| Quote #10
Things went so far that the Ransdoc Information Bureau (inquiries on all subjects promptly and accurately answered), which ran a free-information talk on the radio, by way of
The announcing of facts changes the nature of the plague and the reality of people’s lives.
| Quote #11
The narrator proposes to give the opinion of another witness on the period that has been described. Jean Tarrou…Good humored, always ready with a smile, he seemed an addict of all normal pleasures without being their slave." (1.3.2)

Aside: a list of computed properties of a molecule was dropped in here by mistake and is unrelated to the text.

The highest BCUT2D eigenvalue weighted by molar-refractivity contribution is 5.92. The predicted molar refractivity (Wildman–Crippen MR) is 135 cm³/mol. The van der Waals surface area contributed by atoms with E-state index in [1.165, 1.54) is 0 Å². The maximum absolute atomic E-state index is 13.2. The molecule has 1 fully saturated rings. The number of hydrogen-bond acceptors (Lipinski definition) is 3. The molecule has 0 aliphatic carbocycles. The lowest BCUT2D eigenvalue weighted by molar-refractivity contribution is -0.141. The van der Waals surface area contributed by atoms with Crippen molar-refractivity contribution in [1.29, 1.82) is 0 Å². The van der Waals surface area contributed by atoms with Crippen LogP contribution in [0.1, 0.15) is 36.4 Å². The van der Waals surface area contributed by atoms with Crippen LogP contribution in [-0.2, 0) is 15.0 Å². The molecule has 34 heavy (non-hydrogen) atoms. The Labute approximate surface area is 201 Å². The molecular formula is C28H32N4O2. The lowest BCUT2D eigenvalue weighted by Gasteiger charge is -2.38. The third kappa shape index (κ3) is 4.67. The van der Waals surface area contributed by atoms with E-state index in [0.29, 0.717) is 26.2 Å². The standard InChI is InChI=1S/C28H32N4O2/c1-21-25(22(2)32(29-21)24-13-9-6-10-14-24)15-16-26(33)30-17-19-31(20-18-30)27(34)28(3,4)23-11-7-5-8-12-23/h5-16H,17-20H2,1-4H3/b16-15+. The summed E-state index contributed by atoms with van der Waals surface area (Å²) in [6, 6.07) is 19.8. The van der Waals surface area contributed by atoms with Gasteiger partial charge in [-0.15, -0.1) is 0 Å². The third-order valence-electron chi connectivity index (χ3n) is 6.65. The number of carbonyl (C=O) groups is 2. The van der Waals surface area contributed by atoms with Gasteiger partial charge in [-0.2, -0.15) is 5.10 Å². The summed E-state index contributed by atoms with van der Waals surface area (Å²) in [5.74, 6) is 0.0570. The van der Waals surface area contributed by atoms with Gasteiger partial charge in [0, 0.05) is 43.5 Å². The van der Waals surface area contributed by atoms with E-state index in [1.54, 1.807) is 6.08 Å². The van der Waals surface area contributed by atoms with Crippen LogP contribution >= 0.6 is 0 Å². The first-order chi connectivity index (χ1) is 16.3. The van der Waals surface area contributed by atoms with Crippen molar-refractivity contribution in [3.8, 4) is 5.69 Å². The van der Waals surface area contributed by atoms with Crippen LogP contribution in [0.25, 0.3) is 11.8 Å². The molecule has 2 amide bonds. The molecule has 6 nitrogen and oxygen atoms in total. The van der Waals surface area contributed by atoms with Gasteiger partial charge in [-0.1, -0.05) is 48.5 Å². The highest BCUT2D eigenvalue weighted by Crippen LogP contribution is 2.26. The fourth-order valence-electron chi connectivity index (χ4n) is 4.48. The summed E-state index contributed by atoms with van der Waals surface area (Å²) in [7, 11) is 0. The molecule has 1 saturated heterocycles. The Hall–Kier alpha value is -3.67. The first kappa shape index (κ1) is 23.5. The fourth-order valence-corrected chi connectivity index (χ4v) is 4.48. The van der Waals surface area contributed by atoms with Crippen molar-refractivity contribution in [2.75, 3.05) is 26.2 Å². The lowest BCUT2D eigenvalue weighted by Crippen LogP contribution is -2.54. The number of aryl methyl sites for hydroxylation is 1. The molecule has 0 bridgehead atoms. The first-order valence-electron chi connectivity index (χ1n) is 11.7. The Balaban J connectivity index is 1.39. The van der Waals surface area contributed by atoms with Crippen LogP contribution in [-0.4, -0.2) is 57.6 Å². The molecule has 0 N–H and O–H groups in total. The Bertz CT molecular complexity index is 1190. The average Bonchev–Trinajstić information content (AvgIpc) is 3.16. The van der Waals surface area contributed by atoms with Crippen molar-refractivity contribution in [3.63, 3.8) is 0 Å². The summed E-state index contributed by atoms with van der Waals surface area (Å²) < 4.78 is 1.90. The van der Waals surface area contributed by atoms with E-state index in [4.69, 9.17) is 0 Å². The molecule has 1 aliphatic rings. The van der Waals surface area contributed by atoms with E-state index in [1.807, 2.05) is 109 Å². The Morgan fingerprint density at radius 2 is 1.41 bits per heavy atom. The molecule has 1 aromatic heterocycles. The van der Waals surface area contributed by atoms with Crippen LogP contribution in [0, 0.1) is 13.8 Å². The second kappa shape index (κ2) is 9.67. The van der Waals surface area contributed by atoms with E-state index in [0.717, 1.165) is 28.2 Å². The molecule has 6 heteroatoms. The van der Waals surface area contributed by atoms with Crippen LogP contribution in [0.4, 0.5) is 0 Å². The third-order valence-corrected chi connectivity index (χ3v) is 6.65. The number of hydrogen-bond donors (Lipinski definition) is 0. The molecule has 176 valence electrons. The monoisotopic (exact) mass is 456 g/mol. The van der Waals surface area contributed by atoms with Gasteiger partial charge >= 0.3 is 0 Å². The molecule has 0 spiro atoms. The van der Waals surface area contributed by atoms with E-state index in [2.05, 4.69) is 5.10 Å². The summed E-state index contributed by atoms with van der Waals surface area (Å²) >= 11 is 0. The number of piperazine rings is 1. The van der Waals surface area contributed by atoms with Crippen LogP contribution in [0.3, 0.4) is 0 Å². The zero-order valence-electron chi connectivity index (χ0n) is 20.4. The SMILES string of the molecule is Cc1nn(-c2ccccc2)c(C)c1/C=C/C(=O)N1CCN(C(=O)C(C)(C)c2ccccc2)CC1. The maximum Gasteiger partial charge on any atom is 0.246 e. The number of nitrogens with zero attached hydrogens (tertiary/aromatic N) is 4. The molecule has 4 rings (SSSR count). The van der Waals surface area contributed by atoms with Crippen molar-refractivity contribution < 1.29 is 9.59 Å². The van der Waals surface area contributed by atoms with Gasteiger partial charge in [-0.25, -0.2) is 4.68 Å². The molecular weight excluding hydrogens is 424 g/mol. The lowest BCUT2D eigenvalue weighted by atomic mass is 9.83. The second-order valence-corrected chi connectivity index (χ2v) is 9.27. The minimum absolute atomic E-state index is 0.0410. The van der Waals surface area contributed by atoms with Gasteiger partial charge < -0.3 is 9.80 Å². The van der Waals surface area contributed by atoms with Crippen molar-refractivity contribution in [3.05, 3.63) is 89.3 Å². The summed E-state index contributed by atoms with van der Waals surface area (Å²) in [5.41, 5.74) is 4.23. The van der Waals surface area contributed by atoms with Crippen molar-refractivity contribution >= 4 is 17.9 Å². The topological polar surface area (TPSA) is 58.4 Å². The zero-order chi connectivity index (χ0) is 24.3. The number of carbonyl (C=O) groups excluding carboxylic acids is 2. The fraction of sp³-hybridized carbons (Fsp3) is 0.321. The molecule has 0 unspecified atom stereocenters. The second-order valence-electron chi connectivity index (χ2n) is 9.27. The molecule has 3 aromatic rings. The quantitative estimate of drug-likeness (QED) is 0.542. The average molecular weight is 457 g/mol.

Look at the narrator’s word choice ("witness") used to create the illusion of objectivity.
| Quote #12
Tarrou’s description of Dr. Rieux may be suitably inserted here. So far as the narrator can judge, it is fairly accurate.
Since Rieux is the secret narrator he cannot objectively describe himself; that’s why he uses Tarrou’s journal to do so. He seems to be forgetting that, in choosing this description of himself, he removed the possibility of objectivity.